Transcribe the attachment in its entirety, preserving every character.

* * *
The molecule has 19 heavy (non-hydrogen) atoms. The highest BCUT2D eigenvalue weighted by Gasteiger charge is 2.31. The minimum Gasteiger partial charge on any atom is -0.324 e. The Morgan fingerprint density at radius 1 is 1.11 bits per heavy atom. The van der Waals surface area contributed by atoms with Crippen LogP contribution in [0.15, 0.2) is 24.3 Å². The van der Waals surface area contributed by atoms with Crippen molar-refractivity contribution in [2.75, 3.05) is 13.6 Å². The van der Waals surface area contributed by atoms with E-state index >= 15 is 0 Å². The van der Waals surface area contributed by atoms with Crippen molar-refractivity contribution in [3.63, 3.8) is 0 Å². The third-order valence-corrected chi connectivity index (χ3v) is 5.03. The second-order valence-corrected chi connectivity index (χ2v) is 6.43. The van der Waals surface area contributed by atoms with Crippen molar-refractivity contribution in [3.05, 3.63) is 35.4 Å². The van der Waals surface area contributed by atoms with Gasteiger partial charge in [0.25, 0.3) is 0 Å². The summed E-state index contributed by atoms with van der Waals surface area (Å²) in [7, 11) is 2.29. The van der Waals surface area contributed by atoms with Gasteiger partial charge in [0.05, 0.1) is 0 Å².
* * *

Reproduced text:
The molecule has 19 heavy (non-hydrogen) atoms. The highest BCUT2D eigenvalue weighted by Gasteiger charge is 2.31. The minimum Gasteiger partial charge on any atom is -0.324 e. The Morgan fingerprint density at radius 1 is 1.11 bits per heavy atom. The van der Waals surface area contributed by atoms with Crippen LogP contribution in [0.15, 0.2) is 24.3 Å². The van der Waals surface area contributed by atoms with Crippen molar-refractivity contribution in [2.75, 3.05) is 13.6 Å². The van der Waals surface area contributed by atoms with E-state index >= 15 is 0 Å². The van der Waals surface area contributed by atoms with Crippen molar-refractivity contribution in [3.63, 3.8) is 0 Å². The third-order valence-corrected chi connectivity index (χ3v) is 5.03. The second-order valence-corrected chi connectivity index (χ2v) is 6.43. The van der Waals surface area contributed by atoms with Crippen molar-refractivity contribution in [3.05, 3.63) is 35.4 Å². The van der Waals surface area contributed by atoms with Gasteiger partial charge in [0.25, 0.3) is 0 Å². The summed E-state index contributed by atoms with van der Waals surface area (Å²) in [7, 11) is 2.29. The van der Waals surface area contributed by atoms with Gasteiger partial charge in [0.05, 0.1) is 0 Å².